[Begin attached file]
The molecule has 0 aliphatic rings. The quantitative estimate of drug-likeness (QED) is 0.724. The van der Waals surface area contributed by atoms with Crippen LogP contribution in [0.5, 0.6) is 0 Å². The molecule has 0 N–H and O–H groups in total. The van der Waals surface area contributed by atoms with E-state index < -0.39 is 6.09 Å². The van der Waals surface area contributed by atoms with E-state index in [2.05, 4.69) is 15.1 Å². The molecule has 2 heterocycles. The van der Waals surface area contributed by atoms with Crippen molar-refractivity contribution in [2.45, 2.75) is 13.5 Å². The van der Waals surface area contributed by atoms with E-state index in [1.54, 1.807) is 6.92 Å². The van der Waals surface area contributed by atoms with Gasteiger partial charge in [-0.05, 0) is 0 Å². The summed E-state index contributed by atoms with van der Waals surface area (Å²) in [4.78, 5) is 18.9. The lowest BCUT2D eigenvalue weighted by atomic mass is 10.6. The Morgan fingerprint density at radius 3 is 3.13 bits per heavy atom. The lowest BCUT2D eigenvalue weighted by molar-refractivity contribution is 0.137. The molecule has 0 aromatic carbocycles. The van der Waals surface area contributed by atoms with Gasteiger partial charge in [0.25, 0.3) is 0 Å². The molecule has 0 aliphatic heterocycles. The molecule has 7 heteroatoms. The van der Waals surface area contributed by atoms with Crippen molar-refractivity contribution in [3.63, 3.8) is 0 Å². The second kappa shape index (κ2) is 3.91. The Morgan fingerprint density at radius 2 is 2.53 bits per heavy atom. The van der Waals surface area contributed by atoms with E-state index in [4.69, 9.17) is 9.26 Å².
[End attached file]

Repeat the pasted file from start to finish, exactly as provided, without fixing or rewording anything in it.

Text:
The molecule has 0 aliphatic rings. The quantitative estimate of drug-likeness (QED) is 0.724. The van der Waals surface area contributed by atoms with Crippen LogP contribution in [0.5, 0.6) is 0 Å². The molecule has 0 N–H and O–H groups in total. The van der Waals surface area contributed by atoms with E-state index < -0.39 is 6.09 Å². The van der Waals surface area contributed by atoms with E-state index in [2.05, 4.69) is 15.1 Å². The molecule has 2 heterocycles. The van der Waals surface area contributed by atoms with Crippen molar-refractivity contribution in [2.45, 2.75) is 13.5 Å². The van der Waals surface area contributed by atoms with E-state index in [1.54, 1.807) is 6.92 Å². The van der Waals surface area contributed by atoms with Gasteiger partial charge in [-0.05, 0) is 0 Å². The summed E-state index contributed by atoms with van der Waals surface area (Å²) in [4.78, 5) is 18.9. The lowest BCUT2D eigenvalue weighted by atomic mass is 10.6. The Morgan fingerprint density at radius 3 is 3.13 bits per heavy atom. The lowest BCUT2D eigenvalue weighted by molar-refractivity contribution is 0.137. The molecule has 0 aromatic carbocycles. The van der Waals surface area contributed by atoms with Gasteiger partial charge in [0.25, 0.3) is 0 Å². The molecule has 0 aliphatic heterocycles. The molecule has 7 heteroatoms. The van der Waals surface area contributed by atoms with Crippen molar-refractivity contribution in [3.63, 3.8) is 0 Å². The second kappa shape index (κ2) is 3.91. The Morgan fingerprint density at radius 2 is 2.53 bits per heavy atom. The van der Waals surface area contributed by atoms with E-state index in [4.69, 9.17) is 9.26 Å².